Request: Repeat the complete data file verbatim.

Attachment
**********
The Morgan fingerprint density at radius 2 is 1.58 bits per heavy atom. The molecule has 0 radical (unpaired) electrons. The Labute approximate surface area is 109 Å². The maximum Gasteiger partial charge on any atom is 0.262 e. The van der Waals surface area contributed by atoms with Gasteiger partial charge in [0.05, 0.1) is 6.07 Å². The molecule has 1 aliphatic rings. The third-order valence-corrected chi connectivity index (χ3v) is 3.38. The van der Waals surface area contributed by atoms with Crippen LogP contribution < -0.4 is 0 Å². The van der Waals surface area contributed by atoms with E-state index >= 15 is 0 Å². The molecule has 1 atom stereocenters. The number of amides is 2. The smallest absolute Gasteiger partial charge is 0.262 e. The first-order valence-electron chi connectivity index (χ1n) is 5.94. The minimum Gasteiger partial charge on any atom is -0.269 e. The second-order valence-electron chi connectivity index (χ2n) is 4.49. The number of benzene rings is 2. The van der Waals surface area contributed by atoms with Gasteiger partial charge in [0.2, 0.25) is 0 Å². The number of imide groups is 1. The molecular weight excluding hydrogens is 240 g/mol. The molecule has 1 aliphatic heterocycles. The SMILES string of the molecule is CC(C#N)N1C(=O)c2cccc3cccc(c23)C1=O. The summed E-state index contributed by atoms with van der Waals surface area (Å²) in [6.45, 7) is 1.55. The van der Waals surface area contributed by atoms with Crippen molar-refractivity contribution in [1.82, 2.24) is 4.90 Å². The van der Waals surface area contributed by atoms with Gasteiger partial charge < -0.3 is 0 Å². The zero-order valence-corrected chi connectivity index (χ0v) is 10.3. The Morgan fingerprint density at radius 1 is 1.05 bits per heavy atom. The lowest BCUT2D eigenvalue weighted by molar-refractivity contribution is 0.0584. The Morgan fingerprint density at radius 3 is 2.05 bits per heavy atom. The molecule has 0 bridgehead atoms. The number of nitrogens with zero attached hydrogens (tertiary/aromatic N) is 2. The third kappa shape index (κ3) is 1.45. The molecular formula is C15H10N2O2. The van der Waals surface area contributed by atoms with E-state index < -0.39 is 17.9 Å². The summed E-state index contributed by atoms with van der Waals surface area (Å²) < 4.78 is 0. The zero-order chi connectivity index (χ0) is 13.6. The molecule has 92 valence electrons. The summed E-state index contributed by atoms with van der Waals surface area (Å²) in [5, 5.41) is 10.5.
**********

The Morgan fingerprint density at radius 2 is 1.58 bits per heavy atom. The molecule has 0 radical (unpaired) electrons. The Labute approximate surface area is 109 Å². The maximum Gasteiger partial charge on any atom is 0.262 e. The van der Waals surface area contributed by atoms with Gasteiger partial charge in [0.05, 0.1) is 6.07 Å². The molecule has 1 aliphatic rings. The third-order valence-corrected chi connectivity index (χ3v) is 3.38. The van der Waals surface area contributed by atoms with Crippen LogP contribution < -0.4 is 0 Å². The van der Waals surface area contributed by atoms with E-state index >= 15 is 0 Å². The molecule has 1 atom stereocenters. The number of amides is 2. The smallest absolute Gasteiger partial charge is 0.262 e. The first-order valence-electron chi connectivity index (χ1n) is 5.94. The minimum Gasteiger partial charge on any atom is -0.269 e. The second-order valence-electron chi connectivity index (χ2n) is 4.49. The number of benzene rings is 2. The van der Waals surface area contributed by atoms with Gasteiger partial charge in [0.2, 0.25) is 0 Å². The number of imide groups is 1. The molecular weight excluding hydrogens is 240 g/mol. The molecule has 1 aliphatic heterocycles. The SMILES string of the molecule is CC(C#N)N1C(=O)c2cccc3cccc(c23)C1=O. The summed E-state index contributed by atoms with van der Waals surface area (Å²) in [6.45, 7) is 1.55. The van der Waals surface area contributed by atoms with Crippen molar-refractivity contribution in [1.82, 2.24) is 4.90 Å². The van der Waals surface area contributed by atoms with Gasteiger partial charge < -0.3 is 0 Å². The zero-order valence-corrected chi connectivity index (χ0v) is 10.3. The Morgan fingerprint density at radius 1 is 1.05 bits per heavy atom. The lowest BCUT2D eigenvalue weighted by molar-refractivity contribution is 0.0584. The Morgan fingerprint density at radius 3 is 2.05 bits per heavy atom. The molecule has 0 bridgehead atoms. The number of nitrogens with zero attached hydrogens (tertiary/aromatic N) is 2. The third kappa shape index (κ3) is 1.45. The molecular formula is C15H10N2O2. The van der Waals surface area contributed by atoms with E-state index < -0.39 is 17.9 Å². The summed E-state index contributed by atoms with van der Waals surface area (Å²) < 4.78 is 0. The zero-order chi connectivity index (χ0) is 13.6. The molecule has 92 valence electrons. The summed E-state index contributed by atoms with van der Waals surface area (Å²) in [5, 5.41) is 10.5.